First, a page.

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Reviewed: Shadow Complex
Producer: Epic Games
Required System: Xbox360
Overall Rating:
Author: Michael Ahlf
Date: May 30th, 2010

Every now and then, a game comes out that's kind of a sleeper - no large advertising campaign, not even a lot of word-of-mouth, but still very worth picking up. For players on the Xbox Live Arcade service, I'm going to be recommending Shadow Complex today as one of those games.

For players of classic 2D adventures - Castlevania, Metroid, etc - the formula's going to be pretty easy to understand. Players run around a defined world, killing enemies, acquiring powerups, beating up bosses. Nothing overly unique exists about this storyline or concept, and indeed, that's one of the strengths of the title. Rather than try to create the newest thing in the 2D explorable genre, Epic instead took the formula and made it as tight and clean as possible.

The storyline of the game is rather simple. Based loosely on the world of Osron Scott Card's novel Empire, a shadowy organization has been storing up advanced weaponry and troops with the goal of launching mass attacks on the leaders of the US, to topple the government and rewrite the nation under their thumb. Meanwhile, a pair of lovebirds - Jason Fleming, and his girlfriend Claire - have planned a hiking trip and cave spelunking vacation. Claire gets a head start, and by the time Jason follows, it turns out that the mountains conceal a Restoration base, with Claire having been caught and imprisoned as a "spy" by the group.

Jason, having been raised by a military family, proceeds to do the dumbest thing possible and just brawl his way through, stealing parts for one of the Restoration's high-tech powered-armor suits, running through the area killing their troops, and generally causing all sorts of mayhem. Did I mention that the player gets to be Jason, and that's just the sort of thing a gamer or action movie hero would do?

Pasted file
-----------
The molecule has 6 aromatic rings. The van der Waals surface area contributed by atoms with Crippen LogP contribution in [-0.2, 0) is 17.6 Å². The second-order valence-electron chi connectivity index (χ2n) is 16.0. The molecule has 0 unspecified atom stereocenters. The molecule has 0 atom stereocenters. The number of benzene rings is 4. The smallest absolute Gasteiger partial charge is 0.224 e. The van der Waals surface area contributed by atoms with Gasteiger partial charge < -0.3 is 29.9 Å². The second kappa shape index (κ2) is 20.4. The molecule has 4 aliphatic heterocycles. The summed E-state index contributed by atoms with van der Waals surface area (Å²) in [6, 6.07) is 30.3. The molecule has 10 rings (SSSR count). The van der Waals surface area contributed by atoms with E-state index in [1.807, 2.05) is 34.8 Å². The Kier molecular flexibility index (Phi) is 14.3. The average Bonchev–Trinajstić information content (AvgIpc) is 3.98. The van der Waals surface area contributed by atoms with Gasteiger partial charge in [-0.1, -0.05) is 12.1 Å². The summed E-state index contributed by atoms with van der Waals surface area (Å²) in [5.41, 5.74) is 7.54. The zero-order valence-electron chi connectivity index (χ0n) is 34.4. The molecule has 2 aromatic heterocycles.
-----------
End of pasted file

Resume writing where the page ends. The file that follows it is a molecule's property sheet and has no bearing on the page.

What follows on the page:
Down to the nitty-gritty - Shadow Complex doesn't entirely play as your standard 2D title. Many enemies are "off line", standing in the foreground or background, but the game will automatically target them when the player aims in their general direction. Rather than a simple jump mechanic, the player can climb ledges, eventually pick up a double-jump with a jetpack attachment, swap out a basic handgun for much more powerful military models (including eventually an energy-based weapon), and pick up missiles, grenades, and a sticky goop substance. For the obligatory hidden item search, players are equipped with a flashlight, which both illuminates darkened passageways and causes destructible objects to glow with the color of their assigned method of destruction, avoiding the Metroid-style "bomb every corner of the map" approach. For special weaponry like the foam and grenades, the game gives an increasing supply, the final upgrade of which will simply switch to "infinite ammo" mode. Enemies can also be stealthily shot, or dealt with by physical attack, which will cause a small cutscene-like closeup followed by the end result. In the case of the little spider robots, the punting animation's actually darn funny.

In terms of exploration, Shadow Complex gives the player not just a reasonably usable game map, but also a highlighted line of the "encouraged" path to the next storyline or required mobility/weapon upgrade. This is useful if you haven't played the game in about a week and are trying to remember where you were and what you were doing, and I applaud it. It also does highlight (with two silly exceptions of map squares with multiple secret upgrades) the location of upgrades, helping players track down what they've missed or need to double back for later on.

If anything, I'd love to see a sequel that expands the map somewhat, as Shadow Complex was quite a joy to run around and play in, but leaves very little replay value following completion. On the other hand, the $15 price tag makes it well worth it.

Added:  Sunday, May 30, 2010
Reviewer:  Michael Ahlf
Page: 1/2

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